JHLT: What is your vision for the next generation of conservation in Northwest Wyoming?

JJ: R Park is the result of reclamation work, community support, and conservation that has become a unique, nonprofit park that supports the valley’s vision. Hopefully, the future of conservation will revolve around discussions and engagements of what the community wants and how achieving those goals will instill a love of our open spaces, nature, and the connections these spaces bring to our lives.

Announcing our New President: Max Ludington

After a comprehensive nationwide search for the Jackson Hole Land Trust’s next leader, we’re thrilled to announce that Max Ludington will take on the role of president beginning next month.

Ludington comes to us as a proven leader in Northwest Wyoming conservation known for his commitment to collaboration. Most recently, Ludington launched and led Teton LegacyWorks, a regional initiative of the LegacyWorks Group focused on collaborative conservation projects and strategies to maximize the conservation impact of philanthropic and capital investments throughout the Greater Yellowstone Ecosystem.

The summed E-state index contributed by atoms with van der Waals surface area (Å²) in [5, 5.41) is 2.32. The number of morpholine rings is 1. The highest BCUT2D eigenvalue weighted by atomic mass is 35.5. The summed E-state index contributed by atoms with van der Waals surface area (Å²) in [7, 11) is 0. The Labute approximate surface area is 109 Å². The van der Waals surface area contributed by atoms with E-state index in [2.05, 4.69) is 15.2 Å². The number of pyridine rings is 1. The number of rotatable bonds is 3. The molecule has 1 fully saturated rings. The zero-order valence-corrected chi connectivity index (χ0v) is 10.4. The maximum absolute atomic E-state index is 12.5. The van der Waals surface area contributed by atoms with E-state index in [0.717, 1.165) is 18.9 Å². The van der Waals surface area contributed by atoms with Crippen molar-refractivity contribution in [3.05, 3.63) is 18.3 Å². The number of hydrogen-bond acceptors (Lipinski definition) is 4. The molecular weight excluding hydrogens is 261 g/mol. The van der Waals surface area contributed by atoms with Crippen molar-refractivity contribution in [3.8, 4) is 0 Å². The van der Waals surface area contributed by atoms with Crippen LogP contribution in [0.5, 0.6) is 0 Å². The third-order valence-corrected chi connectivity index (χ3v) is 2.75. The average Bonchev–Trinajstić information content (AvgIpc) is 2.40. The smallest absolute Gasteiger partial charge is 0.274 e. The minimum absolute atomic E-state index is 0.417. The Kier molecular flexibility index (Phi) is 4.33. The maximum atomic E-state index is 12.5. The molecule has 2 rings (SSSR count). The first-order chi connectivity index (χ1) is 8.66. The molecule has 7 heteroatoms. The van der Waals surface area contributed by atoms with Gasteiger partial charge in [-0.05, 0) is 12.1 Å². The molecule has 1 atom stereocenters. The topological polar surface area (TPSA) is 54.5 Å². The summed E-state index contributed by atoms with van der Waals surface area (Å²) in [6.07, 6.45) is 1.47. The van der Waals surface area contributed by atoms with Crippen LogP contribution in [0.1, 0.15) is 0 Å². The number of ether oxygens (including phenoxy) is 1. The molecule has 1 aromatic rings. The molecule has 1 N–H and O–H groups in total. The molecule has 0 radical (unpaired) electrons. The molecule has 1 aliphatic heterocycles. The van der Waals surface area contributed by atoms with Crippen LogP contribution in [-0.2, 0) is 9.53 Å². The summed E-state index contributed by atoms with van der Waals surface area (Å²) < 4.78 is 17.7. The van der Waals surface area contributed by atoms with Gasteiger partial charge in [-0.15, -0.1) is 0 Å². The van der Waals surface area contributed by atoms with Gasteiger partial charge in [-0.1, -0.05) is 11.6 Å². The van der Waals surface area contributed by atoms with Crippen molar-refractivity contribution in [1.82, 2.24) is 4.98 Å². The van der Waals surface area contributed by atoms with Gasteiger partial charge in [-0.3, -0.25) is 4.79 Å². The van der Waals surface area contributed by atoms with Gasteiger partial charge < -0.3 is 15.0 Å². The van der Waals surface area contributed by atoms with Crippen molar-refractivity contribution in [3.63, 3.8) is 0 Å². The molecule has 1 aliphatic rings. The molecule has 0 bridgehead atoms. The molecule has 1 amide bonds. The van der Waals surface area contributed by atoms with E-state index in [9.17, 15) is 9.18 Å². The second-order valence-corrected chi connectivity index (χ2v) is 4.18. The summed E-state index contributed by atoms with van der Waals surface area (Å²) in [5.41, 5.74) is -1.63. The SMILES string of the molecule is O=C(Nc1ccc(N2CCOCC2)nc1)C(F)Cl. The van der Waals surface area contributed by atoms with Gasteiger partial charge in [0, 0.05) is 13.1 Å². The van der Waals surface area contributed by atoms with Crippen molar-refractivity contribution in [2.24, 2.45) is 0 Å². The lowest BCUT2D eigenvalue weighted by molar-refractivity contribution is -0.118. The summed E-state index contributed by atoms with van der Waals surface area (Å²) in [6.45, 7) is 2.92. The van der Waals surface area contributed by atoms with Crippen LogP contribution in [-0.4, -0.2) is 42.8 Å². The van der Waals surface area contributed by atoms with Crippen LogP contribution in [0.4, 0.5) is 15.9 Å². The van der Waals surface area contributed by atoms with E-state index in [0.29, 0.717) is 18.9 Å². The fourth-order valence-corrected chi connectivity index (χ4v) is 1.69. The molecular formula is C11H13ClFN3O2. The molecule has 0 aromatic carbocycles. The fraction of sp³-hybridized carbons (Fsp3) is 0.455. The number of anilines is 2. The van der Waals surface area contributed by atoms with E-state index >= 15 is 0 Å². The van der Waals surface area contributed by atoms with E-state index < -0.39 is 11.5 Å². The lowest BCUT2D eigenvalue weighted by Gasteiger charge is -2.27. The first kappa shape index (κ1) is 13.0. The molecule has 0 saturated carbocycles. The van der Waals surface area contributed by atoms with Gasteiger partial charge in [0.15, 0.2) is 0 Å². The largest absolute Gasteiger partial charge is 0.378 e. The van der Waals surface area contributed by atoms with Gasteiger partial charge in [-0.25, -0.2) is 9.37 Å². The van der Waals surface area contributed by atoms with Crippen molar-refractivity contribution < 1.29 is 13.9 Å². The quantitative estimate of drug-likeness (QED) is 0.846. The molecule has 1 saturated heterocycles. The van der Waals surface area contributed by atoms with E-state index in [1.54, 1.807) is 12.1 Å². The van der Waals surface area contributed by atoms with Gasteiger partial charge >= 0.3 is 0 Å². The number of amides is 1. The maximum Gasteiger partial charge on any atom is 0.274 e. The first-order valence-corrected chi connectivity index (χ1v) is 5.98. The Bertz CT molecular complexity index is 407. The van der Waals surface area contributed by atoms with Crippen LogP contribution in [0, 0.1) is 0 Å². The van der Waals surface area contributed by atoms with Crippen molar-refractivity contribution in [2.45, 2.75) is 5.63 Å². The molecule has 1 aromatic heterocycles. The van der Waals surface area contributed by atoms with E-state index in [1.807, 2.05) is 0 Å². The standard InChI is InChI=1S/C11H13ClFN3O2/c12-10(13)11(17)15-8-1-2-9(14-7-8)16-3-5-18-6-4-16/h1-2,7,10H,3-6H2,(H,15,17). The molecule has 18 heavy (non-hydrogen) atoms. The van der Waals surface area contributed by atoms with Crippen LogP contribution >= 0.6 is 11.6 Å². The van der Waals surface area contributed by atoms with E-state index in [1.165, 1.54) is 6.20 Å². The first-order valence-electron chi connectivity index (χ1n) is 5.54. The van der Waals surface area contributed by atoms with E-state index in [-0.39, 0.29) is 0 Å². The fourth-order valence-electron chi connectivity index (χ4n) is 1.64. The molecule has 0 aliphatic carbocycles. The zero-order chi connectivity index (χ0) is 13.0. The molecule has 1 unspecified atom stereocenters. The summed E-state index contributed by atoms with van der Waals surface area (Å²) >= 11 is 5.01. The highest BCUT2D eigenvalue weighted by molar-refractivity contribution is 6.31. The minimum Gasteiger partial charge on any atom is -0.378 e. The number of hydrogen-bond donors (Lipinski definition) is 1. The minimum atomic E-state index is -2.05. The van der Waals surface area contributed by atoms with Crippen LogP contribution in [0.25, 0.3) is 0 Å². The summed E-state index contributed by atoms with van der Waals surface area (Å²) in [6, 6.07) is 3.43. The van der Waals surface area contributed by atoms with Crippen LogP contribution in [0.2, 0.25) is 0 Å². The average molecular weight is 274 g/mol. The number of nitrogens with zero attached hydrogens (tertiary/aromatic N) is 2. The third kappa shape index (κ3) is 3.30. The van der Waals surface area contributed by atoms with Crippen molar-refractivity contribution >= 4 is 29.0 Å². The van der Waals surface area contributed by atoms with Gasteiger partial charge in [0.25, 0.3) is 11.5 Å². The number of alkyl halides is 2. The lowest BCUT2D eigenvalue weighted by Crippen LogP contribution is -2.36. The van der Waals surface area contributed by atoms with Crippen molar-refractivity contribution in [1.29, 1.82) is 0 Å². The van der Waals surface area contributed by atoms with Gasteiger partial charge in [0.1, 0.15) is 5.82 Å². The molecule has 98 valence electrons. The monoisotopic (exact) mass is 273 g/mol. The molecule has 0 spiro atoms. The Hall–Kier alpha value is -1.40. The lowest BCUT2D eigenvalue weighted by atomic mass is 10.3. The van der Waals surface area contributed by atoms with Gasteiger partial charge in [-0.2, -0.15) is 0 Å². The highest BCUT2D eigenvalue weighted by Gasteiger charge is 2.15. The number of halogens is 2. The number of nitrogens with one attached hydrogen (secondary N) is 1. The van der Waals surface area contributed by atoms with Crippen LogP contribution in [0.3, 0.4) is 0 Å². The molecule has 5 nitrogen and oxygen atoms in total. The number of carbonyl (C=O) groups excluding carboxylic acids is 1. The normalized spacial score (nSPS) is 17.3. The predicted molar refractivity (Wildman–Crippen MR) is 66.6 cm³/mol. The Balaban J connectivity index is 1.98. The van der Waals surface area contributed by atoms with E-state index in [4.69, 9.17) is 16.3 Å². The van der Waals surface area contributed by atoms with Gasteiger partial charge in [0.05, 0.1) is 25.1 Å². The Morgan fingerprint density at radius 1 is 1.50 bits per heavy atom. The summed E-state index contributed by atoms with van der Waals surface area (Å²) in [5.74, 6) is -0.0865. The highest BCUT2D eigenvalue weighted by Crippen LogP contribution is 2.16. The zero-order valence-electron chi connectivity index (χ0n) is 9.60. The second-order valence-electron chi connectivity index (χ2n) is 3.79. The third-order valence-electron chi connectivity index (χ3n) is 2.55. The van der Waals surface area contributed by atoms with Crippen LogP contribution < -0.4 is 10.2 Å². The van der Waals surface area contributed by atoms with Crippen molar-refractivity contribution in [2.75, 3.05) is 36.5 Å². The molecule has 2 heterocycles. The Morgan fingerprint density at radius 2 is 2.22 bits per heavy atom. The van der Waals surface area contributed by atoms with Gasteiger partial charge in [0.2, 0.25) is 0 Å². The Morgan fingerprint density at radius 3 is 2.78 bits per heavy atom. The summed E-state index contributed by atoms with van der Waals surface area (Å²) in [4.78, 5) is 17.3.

“I am thrilled and humbled to be stepping into this position,” Ludington said. “When I first moved to this region 20 years ago, the dramatic open spaces and wild character of the area motivated me to pursue a career in conservation. As I have moved through that career, I have continued to admire the Jackson Hole Land Trust’s careful stewardship of our region’s resources.”

Following Laurie Andrew’s announcement that she would be stepping down as president in December 2019, the board of the JHLT established a search committee led by Second Vice Chair of the Board Lori Fields and selected Russell Reynolds Associates to lead the search and work with the JHLT board to select the best candidate possible for the position. Throughout the transition, Director of Conservation Liz Long, Chief Financial Officer Derek Schaefer, and Director of Advancement and Outreach Jenny Wolfrom Holladay provided strong leadership amidst a global pandemic as interim co-directors.